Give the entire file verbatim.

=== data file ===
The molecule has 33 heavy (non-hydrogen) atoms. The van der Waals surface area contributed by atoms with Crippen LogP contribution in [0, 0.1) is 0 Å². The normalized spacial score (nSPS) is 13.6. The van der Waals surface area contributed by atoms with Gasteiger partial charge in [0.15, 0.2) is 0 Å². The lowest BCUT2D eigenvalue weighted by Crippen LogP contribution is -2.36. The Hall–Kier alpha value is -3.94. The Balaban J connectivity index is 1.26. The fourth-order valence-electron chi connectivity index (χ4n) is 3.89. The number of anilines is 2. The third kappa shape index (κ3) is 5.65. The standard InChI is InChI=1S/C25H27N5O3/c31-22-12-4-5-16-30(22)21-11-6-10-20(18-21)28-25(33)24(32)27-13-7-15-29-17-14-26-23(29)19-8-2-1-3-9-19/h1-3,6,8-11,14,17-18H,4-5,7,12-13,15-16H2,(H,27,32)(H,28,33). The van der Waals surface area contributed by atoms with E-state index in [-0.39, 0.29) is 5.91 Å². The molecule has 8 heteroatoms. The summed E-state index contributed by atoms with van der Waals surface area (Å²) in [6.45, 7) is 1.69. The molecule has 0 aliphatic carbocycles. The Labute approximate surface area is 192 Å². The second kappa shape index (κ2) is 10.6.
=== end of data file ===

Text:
The molecule has 33 heavy (non-hydrogen) atoms. The van der Waals surface area contributed by atoms with Crippen LogP contribution in [0, 0.1) is 0 Å². The normalized spacial score (nSPS) is 13.6. The van der Waals surface area contributed by atoms with Gasteiger partial charge in [0.15, 0.2) is 0 Å². The lowest BCUT2D eigenvalue weighted by Crippen LogP contribution is -2.36. The Hall–Kier alpha value is -3.94. The Balaban J connectivity index is 1.26. The fourth-order valence-electron chi connectivity index (χ4n) is 3.89. The number of anilines is 2. The third kappa shape index (κ3) is 5.65. The standard InChI is InChI=1S/C25H27N5O3/c31-22-12-4-5-16-30(22)21-11-6-10-20(18-21)28-25(33)24(32)27-13-7-15-29-17-14-26-23(29)19-8-2-1-3-9-19/h1-3,6,8-11,14,17-18H,4-5,7,12-13,15-16H2,(H,27,32)(H,28,33). The van der Waals surface area contributed by atoms with E-state index in [-0.39, 0.29) is 5.91 Å². The molecule has 8 heteroatoms. The summed E-state index contributed by atoms with van der Waals surface area (Å²) in [6.45, 7) is 1.69. The molecule has 0 aliphatic carbocycles. The Labute approximate surface area is 192 Å². The second kappa shape index (κ2) is 10.6.